A skill shortage exists when employers can’t fill vacancies in an occupation or in a specialisation of that occupation. For this definition to hold true, the vacancies must reflect current levels of pay and standard employment conditions and must exist in a geographical location that is reasonably easy to access. Skill shortages can occur for a variety of reasons.
- Cyclical economic shifts: Australia is increasingly exposed to fluctuations in the global economy. As a result, the number of job openings shifts up or down.
- Regional mismatches: Skilled personnel may be in short supply in a particular region.
- Training levels: There may be a low number of qualified workers with specialized skills.
- Labour market restructuring: The introduction of new technology, or changes to the structure of the economy can lead to rapid changes in the demand for an occupation, creating a sudden oversupply or shortfall of qualified people.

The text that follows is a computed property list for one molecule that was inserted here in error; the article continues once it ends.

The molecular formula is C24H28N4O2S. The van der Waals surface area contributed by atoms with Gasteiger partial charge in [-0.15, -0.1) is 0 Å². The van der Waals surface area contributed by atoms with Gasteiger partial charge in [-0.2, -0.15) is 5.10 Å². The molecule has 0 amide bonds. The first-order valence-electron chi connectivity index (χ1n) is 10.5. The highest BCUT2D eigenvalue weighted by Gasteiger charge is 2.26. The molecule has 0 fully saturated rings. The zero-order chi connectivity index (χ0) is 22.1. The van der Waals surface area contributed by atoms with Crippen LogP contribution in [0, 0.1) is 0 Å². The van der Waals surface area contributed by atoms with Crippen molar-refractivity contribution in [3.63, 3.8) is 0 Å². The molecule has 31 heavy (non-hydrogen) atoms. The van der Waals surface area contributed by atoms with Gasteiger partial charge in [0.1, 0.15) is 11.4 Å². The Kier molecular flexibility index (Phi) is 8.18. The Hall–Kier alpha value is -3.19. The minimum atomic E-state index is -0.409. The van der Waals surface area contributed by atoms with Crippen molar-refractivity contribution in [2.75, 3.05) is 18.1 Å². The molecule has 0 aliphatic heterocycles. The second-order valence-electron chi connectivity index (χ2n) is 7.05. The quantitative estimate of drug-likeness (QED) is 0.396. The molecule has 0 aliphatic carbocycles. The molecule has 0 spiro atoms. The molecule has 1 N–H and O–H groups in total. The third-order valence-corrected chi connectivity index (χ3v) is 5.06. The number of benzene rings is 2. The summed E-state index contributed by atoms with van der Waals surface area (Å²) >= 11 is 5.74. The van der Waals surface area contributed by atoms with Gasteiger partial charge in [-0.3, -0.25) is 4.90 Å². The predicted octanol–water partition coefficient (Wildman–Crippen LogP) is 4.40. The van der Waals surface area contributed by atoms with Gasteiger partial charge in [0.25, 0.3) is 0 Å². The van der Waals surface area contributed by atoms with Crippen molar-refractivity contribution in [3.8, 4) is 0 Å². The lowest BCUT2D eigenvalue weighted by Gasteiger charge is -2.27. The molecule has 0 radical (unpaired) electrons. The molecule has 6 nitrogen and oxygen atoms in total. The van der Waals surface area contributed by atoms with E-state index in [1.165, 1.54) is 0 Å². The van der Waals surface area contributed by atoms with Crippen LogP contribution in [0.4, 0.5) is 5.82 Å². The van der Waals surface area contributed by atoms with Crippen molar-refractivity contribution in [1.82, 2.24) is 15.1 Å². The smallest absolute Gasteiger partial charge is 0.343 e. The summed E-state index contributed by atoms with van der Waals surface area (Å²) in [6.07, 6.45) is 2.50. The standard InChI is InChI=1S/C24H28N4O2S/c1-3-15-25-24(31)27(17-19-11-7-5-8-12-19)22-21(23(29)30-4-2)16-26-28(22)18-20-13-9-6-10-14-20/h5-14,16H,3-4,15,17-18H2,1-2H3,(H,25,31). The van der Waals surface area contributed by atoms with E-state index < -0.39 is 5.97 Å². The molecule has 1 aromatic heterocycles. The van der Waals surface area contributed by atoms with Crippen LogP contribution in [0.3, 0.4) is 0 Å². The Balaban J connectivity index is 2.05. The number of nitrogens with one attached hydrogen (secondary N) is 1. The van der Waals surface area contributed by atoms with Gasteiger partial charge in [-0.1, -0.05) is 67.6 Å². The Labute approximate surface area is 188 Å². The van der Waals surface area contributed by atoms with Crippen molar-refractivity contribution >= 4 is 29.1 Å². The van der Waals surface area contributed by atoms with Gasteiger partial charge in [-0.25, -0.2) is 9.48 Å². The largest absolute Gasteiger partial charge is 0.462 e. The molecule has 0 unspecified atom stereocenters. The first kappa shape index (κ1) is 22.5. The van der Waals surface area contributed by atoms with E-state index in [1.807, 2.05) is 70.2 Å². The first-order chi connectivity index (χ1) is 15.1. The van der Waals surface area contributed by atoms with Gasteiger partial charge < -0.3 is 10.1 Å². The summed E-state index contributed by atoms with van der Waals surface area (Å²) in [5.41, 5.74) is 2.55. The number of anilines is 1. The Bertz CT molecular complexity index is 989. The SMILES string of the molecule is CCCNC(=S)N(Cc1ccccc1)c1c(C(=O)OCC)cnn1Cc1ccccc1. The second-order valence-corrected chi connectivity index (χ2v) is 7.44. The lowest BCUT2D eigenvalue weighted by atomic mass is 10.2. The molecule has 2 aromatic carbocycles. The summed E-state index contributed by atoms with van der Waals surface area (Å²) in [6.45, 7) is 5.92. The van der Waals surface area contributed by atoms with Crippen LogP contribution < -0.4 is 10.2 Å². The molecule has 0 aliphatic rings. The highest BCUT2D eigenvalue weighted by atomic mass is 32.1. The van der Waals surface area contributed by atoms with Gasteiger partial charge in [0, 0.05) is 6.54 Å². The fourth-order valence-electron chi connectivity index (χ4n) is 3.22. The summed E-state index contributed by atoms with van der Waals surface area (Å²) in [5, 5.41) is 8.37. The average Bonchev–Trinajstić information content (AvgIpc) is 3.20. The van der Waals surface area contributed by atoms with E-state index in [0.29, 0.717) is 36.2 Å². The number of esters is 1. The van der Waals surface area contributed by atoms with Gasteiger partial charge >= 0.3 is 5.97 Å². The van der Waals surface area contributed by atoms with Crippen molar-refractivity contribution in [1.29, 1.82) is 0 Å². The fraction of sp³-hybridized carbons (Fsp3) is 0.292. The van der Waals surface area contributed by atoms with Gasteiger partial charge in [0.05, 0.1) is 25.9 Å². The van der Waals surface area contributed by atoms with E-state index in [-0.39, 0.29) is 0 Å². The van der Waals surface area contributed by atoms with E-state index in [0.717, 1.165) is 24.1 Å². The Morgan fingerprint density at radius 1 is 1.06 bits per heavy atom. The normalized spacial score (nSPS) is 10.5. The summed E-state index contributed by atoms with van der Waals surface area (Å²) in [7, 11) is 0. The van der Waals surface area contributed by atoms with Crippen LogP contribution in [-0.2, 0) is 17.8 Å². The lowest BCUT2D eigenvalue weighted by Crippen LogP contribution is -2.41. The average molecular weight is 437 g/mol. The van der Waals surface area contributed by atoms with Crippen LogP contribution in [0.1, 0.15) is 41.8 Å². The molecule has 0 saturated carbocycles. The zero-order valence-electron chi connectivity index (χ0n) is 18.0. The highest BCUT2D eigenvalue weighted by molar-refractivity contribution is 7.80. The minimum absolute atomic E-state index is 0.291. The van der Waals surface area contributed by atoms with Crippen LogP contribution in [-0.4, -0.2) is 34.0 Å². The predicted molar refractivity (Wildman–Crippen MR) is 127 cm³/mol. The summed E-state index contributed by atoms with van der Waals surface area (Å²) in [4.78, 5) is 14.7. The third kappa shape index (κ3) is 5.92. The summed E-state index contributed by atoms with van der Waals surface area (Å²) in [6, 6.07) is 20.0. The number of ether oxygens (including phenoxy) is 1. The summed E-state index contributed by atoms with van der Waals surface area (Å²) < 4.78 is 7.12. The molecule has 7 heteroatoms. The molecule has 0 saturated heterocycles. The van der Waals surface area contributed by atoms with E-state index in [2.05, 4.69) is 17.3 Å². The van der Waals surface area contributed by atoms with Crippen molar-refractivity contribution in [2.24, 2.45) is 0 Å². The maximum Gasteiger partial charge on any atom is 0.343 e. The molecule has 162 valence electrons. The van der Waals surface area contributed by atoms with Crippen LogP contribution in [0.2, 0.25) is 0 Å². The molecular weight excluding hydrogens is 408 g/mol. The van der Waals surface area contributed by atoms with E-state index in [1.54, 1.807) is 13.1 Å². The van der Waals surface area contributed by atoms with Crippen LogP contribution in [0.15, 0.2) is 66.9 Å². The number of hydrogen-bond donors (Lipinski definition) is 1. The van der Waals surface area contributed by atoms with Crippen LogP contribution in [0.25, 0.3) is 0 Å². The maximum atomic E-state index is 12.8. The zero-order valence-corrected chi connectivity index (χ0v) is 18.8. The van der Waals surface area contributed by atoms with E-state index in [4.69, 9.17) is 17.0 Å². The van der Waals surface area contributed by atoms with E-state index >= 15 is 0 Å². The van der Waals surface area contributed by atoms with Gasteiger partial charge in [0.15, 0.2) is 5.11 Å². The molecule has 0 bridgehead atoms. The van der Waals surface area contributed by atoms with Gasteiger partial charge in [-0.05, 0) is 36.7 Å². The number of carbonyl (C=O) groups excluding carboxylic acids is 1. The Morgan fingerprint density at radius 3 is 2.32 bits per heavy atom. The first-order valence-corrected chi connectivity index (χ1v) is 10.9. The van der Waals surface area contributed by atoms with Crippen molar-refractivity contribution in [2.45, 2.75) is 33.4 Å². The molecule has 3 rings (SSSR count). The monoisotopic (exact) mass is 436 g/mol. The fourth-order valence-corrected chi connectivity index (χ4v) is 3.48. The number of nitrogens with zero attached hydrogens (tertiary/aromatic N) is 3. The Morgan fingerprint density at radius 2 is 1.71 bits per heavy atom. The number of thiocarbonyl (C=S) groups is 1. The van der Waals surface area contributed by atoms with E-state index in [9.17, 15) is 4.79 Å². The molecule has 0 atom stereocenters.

While demand for particular skills is useful to take into account, it is necessary to understand that the labour market can change quickly. If you decide to complete training or education, the skills in shortage today may not be in shortage when you have completed your course and are ready to look for a job.
Also, a skill shortage does not guarantee you a job in an occupation. Shortages that exist are sometimes in occupations or specializations that require a mix of specific skills and experience.